Travel through the Jomo Kenyatta International Airport is witnessing a steady drop of more than 50 percent due to the prolonged electioneering period.
The Kenya Association of Travel Agents (KATA) said, “Overall air ticket bookings from various booking channels by travel agents have dropped by about 10 percent from 1.7 million to 1.5 million for the period ending September compared to same period last year,” KATA CEO Nicanor Sabula said in a statement issued in Nairobi.
“What we can only hope for now is that this will be short lived – that this political impasse will be resolved within the next week or two and that Kenya will regain its rightful place as the leader for trade and investment in East Africa,” said Vice Chairperson Shazmin Manji.
According to Sabula, agents have averagely recorded a 30 percent drop in business as a result of cancellations or no bookings, and this could even be higher for agents that heavily rely on government business as with reports indicating drops of up to 50 percent.
“It is estimated that with average monthly ticket sales of about 50 million U.S. dollars, the industry has in the last two months alone lost about 15 million dollars worth of sales as a result of the ongoing political uncertainty. This could rise to over 30 million dollars if the current impasse is not quickly resolved,” said Sabula.
We are 8 pax in a 96-seater KQ. Since economic progress cannot be achieved in a dysfunctional political system, let’s FIX GOVERNANCE first! pic.twitter.com/FGKHostleo
— Silas Jakakimba (@silasjakakimba) October 28, 2017
— Eyder Peralta (@eyderp) October 27, 2017
On the other hand, Cabinet Secretary in the Ministry of Tourism Najib Balala notes that tourist arrivals are expected to drop in 2017 due to the prolonged electioneering period.
“However, we project that overall tourism arrivals for 2017 will decline as bookings have dropped for the second half of the year due to the ongoing political uncertainty.”
In September, Dr. Patrick Njoroge, Governor Central Bank of Kenya noted that the tourism and hospitality sector has exhibited strong growth.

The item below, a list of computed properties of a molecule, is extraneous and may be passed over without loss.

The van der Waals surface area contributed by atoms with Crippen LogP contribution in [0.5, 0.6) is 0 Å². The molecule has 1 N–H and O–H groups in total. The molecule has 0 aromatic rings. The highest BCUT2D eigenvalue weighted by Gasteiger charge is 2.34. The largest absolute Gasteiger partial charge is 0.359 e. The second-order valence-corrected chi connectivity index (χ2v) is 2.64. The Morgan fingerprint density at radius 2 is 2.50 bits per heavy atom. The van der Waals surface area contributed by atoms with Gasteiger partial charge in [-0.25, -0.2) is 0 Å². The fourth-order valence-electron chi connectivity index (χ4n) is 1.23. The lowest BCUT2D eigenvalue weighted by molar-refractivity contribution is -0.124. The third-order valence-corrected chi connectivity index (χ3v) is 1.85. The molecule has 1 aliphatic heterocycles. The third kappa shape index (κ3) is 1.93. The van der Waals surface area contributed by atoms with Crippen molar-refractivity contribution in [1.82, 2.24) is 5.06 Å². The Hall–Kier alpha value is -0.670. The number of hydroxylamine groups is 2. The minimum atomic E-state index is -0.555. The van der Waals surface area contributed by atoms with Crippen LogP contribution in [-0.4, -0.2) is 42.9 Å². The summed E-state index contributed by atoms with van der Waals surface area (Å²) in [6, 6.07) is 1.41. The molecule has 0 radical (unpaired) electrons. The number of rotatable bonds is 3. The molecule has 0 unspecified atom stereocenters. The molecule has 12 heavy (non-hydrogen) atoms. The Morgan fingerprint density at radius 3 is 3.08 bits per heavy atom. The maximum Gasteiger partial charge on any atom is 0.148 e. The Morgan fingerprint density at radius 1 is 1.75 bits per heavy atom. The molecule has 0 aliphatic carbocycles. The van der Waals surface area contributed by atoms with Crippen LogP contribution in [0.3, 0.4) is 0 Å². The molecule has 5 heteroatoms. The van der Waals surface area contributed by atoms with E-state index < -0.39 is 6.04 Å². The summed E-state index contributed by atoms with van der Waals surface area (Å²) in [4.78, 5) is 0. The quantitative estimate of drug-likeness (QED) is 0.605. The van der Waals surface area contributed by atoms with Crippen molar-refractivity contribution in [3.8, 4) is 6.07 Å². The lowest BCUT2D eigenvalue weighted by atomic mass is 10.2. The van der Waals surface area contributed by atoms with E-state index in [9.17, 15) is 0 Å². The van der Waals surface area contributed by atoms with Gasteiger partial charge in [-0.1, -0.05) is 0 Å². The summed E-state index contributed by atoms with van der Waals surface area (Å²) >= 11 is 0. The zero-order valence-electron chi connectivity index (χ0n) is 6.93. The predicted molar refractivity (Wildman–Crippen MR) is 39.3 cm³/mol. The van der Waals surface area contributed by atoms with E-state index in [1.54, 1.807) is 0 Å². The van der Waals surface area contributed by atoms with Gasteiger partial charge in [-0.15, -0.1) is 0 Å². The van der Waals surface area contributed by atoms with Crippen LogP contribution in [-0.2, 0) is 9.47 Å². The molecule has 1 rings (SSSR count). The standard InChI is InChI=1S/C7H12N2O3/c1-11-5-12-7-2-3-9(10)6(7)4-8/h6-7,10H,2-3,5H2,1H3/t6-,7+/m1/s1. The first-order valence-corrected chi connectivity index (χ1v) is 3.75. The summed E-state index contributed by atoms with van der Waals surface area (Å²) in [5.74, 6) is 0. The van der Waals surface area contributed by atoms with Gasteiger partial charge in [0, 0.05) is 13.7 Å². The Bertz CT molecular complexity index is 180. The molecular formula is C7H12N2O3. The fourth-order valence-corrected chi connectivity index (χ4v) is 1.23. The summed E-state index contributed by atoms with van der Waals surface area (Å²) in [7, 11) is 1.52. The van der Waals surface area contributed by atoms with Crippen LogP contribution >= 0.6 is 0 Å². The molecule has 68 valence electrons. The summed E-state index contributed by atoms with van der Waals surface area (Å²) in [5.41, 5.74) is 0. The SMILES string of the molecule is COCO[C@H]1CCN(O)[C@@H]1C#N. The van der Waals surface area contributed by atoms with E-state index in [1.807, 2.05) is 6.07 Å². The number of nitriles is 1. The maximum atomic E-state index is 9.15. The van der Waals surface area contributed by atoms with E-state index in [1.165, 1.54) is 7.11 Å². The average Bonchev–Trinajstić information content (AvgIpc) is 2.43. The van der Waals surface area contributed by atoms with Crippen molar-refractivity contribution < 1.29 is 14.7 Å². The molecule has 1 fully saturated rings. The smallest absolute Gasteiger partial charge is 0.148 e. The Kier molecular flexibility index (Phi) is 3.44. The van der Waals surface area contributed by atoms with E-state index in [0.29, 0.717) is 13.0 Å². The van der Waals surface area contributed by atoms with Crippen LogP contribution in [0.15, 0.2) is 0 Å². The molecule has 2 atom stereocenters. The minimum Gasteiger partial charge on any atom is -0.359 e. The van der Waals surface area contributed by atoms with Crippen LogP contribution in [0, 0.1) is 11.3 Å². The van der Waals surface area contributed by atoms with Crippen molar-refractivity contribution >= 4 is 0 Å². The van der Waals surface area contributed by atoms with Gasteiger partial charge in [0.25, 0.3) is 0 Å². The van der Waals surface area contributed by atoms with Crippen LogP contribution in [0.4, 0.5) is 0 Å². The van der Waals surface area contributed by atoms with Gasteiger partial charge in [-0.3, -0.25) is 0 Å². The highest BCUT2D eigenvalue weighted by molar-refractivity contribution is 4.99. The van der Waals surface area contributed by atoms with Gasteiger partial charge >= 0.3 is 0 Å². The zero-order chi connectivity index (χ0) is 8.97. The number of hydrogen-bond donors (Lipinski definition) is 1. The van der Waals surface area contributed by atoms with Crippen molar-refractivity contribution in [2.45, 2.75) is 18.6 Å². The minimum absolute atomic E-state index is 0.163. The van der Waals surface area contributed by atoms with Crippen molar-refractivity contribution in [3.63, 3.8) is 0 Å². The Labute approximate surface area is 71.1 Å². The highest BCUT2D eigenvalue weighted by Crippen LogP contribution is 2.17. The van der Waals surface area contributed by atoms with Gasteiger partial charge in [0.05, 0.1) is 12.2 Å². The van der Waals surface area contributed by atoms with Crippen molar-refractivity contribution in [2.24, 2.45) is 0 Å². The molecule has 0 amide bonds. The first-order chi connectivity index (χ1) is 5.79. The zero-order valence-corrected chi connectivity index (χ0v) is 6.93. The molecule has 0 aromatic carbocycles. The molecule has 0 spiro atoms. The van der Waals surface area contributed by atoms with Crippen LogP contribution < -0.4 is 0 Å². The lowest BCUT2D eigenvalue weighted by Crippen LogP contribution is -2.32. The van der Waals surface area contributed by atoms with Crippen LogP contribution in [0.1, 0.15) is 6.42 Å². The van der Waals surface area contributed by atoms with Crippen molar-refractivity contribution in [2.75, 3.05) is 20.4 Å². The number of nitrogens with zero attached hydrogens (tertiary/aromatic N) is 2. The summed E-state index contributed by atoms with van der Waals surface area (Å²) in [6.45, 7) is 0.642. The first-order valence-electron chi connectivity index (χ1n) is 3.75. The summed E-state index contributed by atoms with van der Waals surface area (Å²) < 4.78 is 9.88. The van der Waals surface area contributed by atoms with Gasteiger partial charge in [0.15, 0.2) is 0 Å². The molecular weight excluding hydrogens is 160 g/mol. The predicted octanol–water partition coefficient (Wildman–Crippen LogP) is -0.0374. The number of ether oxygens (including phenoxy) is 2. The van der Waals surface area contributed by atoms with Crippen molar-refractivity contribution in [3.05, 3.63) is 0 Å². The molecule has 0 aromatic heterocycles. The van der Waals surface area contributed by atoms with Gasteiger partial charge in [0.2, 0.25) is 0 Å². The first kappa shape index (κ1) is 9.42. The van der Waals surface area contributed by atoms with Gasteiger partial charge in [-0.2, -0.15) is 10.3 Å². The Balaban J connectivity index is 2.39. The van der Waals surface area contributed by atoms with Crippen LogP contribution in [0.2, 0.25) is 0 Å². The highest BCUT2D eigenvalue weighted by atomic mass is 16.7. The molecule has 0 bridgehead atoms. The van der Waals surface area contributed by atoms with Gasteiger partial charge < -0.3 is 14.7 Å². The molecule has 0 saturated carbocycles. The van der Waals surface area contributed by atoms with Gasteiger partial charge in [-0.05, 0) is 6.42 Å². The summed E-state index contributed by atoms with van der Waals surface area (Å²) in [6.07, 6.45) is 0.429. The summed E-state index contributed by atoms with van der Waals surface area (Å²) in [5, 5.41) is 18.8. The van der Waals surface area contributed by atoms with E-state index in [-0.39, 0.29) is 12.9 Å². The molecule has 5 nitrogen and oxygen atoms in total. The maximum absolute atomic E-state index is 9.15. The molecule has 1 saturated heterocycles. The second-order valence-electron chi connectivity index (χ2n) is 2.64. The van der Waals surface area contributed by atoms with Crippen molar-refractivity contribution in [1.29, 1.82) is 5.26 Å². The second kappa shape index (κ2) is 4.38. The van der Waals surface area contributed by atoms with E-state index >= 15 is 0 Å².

“Tourist arrivals in Jomo Kenyatta international airport are close to 2013 levels with July arrivals almost at 100,000, but what is interesting is that even as we have recovered substantially in Nairobi, arrivals in Mombasa remain depressed,” said Njoroge.
He also cited that tourist arrivals in Kenya for 2017 remained ‘weaker than 2016’ for the remaining three months of the year.
October 39 percent, November 40 percent and December 37 percent compared to 63 percent, 55 percent and 51 percent respectively in 2016.
“The political noise level increases then consumers will delay their decisions and this will ultimately have a knock-on effect on the economy,” Njoroge had observed.
The latest data from ForwardKeys, a flight monitoring company, Kenya comes a distant third after Kilimanjaro (Tanzania), and Kigali (Rwanda) leading in total scheduled capacity for international flights to the end of the year.
“Kigali is leading the growth, up 89 percent, due to seven new routes, three of them originating in Brussels, Kilimanjaro 28 percent and Nairobi at 14 percent.”
The report notes that “ The East African Community (EAC), destinations have seen strong growth of 12.2 percent this year, particularly from European visitors, up 16.3 percent.”
In 2016, Kenya recorded 1.3 million international arrivals against 1.18 million received in 2015.